Covid-19 propelled Irish business onto social media platforms, but some SMEs struggle to get the most out of their online presence. Dr Brendan Keegan, lecturer in Digital and Social Media Marketing at NUI Maynooth, tells Morgan Stokes how your business can shine on social media.
The vast majority of Irish businesses have at least some sort of social media presence – according to a 2021 survey by SproutSocial, the pandemic propelled firms online, with 82% on Facebook, 59% on Twitter, and 75% on Instagram. But with such a crowded field, it can be difficult for smaller firms to beat competitors. We sat down with Dr Brendan Keegan, lecturer in Digital and Social Media Marketing at NUI Maynooth, for advice on what SMEs can do to stand out.
Going in with a game plan
According to Keegan, the number one mistake that small businesses make with their social presence is neglecting strategy. “Too many firms enter into the [social media] arena without any distinctive plans for what they want to achieve from it,” he says.
Small businesses should think about what they want to achieve from social media, whether that’s courting customers for online sales, flagging new developments to corporate buyers, or driving foot traffic to a brick-and-mortar premises.
It’s also essential to consider your current customer base, who you want to attract, and where they might hang out. Facebook is out of favour with the under-40s, but still heavily used by older consumers, while the younger generations are more easily influenced by Instagram or TikTok.
“Small firms should try and do a quick ‘MOT’ for the social channel [Twitter, Facebook, Instagram etc.] and see if it fits them and their business, and more importantly, if their customers are on there. Then start to form an objective for what you would want to get out of it, by entering this space,” Keegan explains. If you’re completely at sea, a good place to start is by looking at your competitors’ pages and checking who follows them.
Lean towards local
While some suppliers new to online sales might have starry-eyed dreams of developing a global following, Keegan is adamant that “local is the way to go”. Covid-19 has accelerated a trend of consumers favouring local brands, and a follower in your area may be far more likely to make a purchase than one further afield.
Keegan suggests linking in with other businesses in your area and getting them to share your stuff. While contacting your competitors may not be a good idea, businesses that sell products complementary to yours might be a good fit; a wine shop and a cheese producer pair well. For example. Waterford whiskey brand Muldoon’s has garnered attention by partnering with Walsh’s Bakehouse.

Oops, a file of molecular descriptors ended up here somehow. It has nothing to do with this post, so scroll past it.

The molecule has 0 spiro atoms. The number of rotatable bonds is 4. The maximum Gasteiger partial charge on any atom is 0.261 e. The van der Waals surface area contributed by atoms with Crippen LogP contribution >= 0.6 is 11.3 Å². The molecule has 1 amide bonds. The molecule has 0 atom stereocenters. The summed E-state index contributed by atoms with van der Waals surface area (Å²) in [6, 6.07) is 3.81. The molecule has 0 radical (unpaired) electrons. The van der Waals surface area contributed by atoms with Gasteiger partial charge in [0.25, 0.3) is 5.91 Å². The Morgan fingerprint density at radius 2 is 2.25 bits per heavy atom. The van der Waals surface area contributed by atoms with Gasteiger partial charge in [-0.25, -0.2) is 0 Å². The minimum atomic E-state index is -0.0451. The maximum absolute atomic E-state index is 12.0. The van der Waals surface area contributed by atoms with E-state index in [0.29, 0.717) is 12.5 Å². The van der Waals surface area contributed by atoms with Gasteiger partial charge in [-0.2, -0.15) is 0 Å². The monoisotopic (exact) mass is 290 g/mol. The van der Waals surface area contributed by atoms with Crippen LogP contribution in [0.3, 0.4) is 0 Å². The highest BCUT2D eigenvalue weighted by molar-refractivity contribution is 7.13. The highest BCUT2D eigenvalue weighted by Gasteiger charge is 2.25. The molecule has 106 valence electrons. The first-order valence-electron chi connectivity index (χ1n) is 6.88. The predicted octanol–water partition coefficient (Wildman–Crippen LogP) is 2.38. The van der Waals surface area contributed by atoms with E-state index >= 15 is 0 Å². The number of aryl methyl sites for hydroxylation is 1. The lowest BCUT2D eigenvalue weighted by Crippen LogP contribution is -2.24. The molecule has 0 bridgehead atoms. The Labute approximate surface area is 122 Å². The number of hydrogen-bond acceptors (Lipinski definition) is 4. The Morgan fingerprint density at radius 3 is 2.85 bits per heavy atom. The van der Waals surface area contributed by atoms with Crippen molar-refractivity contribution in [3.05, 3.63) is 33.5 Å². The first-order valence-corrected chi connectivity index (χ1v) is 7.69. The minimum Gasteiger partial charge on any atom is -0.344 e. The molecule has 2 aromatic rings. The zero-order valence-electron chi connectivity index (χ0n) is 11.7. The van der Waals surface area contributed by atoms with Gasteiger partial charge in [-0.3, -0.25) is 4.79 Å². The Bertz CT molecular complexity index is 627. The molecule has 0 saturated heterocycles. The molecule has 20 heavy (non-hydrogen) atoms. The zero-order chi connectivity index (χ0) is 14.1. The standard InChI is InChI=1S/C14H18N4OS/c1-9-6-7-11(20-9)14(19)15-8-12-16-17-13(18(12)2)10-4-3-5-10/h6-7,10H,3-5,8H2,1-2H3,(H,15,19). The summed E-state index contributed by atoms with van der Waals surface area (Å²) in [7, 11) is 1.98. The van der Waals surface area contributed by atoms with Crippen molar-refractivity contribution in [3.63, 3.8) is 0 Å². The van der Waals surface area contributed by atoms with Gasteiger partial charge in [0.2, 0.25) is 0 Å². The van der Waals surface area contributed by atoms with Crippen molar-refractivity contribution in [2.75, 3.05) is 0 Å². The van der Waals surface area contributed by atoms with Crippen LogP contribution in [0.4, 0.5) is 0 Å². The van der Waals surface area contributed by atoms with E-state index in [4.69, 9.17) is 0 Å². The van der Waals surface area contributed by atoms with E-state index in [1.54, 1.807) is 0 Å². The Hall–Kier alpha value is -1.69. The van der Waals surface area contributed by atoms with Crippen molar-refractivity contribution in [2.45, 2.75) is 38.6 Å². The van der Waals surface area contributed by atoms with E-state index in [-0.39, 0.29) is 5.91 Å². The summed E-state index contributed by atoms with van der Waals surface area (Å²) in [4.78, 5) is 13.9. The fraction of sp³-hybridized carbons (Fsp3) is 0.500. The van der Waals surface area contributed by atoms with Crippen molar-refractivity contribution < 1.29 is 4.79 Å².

If you already supply your product to a local business, asking them to give you a shout out is an ideal place to start. St Mel’s Brewing have increased their following by sharing posts from restaurant stockist Fire Steakhouse, and vice-versa.
“Try to scan social accounts within the locality and see how best to approach them. My advice would be to ensure that you have something to share with them, instead of cold calling. Partnerships, co-promotions, deals and competitions are the bread and butter of social media marketing,” Keegan reveals.
Timing is everything
Beautifully created, engaging social media posts are useless if nobody gets to see them. It’s important to get content out there at a time when there’s going to be eyes on it; for example, if you are B2B selling, posting at 6pm when everyone has left work is unlikely to yield results, and if you’re direct to consumer, an 11am post time will leave your content unseen.
If you can’t be online when your customers are, Facebook, Instagram and Twitter all have tools that allow you to schedule a post to go out automatically at a certain time. Social media management tool Hootsuite has an excellent list of the best posting times for different types of businesses, broken down by the social media platform in question.
Post frequency is also important. Keegan advises setting up a ‘Conversational Calendar’ to organise times and regularity: “Start with a simple month view calendar and ensure that there is one significant post coming out at key times of the week (Monday is a good one to start with). These key times will depend on the customer base.”
Learn to listen
We’ve written before about how consumers are increasingly seeking a personal relationship with brands, and social media is a great opportunity to put on a friendly face. But the relationship goes both ways; consumers want you to engage with their content as well as vice versa.